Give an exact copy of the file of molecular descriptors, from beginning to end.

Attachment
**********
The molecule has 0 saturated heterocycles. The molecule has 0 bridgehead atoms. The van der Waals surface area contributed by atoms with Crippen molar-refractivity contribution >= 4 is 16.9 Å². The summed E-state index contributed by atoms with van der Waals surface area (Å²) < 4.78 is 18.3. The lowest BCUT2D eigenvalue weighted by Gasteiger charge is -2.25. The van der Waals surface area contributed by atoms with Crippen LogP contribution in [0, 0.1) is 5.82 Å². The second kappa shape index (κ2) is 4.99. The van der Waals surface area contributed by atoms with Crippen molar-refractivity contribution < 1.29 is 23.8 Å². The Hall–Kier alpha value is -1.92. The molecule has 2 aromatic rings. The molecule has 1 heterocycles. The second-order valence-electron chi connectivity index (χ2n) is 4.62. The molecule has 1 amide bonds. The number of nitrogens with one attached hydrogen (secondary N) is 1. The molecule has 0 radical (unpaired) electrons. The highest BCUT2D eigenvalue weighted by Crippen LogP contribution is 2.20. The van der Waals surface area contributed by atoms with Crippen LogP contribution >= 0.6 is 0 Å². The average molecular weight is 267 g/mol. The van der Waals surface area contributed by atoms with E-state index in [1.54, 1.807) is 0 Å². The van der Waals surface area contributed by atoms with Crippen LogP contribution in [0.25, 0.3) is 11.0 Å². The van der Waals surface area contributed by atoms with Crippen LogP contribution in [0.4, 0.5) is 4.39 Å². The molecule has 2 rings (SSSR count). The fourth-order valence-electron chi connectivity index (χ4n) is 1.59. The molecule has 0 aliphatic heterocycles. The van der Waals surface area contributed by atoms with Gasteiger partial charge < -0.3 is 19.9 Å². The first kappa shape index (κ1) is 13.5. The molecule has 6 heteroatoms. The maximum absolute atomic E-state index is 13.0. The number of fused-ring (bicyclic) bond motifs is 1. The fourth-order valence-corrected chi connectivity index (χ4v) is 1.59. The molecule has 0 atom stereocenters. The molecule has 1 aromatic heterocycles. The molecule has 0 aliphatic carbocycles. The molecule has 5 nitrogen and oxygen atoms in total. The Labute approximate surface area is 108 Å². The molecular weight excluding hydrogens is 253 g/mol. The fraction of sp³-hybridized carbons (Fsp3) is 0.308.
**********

The molecule has 0 saturated heterocycles. The molecule has 0 bridgehead atoms. The van der Waals surface area contributed by atoms with Crippen molar-refractivity contribution >= 4 is 16.9 Å². The summed E-state index contributed by atoms with van der Waals surface area (Å²) < 4.78 is 18.3. The lowest BCUT2D eigenvalue weighted by Gasteiger charge is -2.25. The van der Waals surface area contributed by atoms with Crippen LogP contribution in [0, 0.1) is 5.82 Å². The second kappa shape index (κ2) is 4.99. The van der Waals surface area contributed by atoms with Crippen molar-refractivity contribution < 1.29 is 23.8 Å². The Hall–Kier alpha value is -1.92. The molecule has 2 aromatic rings. The molecule has 1 heterocycles. The second-order valence-electron chi connectivity index (χ2n) is 4.62. The molecule has 1 amide bonds. The number of nitrogens with one attached hydrogen (secondary N) is 1. The molecule has 0 radical (unpaired) electrons. The highest BCUT2D eigenvalue weighted by Crippen LogP contribution is 2.20. The van der Waals surface area contributed by atoms with Crippen LogP contribution >= 0.6 is 0 Å². The average molecular weight is 267 g/mol. The van der Waals surface area contributed by atoms with E-state index in [1.54, 1.807) is 0 Å². The van der Waals surface area contributed by atoms with Crippen LogP contribution in [0.25, 0.3) is 11.0 Å². The van der Waals surface area contributed by atoms with Crippen LogP contribution in [0.4, 0.5) is 4.39 Å². The molecule has 2 rings (SSSR count). The fourth-order valence-electron chi connectivity index (χ4n) is 1.59. The molecule has 0 aliphatic heterocycles. The van der Waals surface area contributed by atoms with Gasteiger partial charge < -0.3 is 19.9 Å². The first kappa shape index (κ1) is 13.5. The molecule has 6 heteroatoms. The maximum absolute atomic E-state index is 13.0. The number of fused-ring (bicyclic) bond motifs is 1. The fourth-order valence-corrected chi connectivity index (χ4v) is 1.59. The molecule has 0 atom stereocenters. The molecule has 1 aromatic heterocycles. The molecule has 0 aliphatic carbocycles. The molecule has 5 nitrogen and oxygen atoms in total. The Labute approximate surface area is 108 Å². The molecular weight excluding hydrogens is 253 g/mol. The fraction of sp³-hybridized carbons (Fsp3) is 0.308.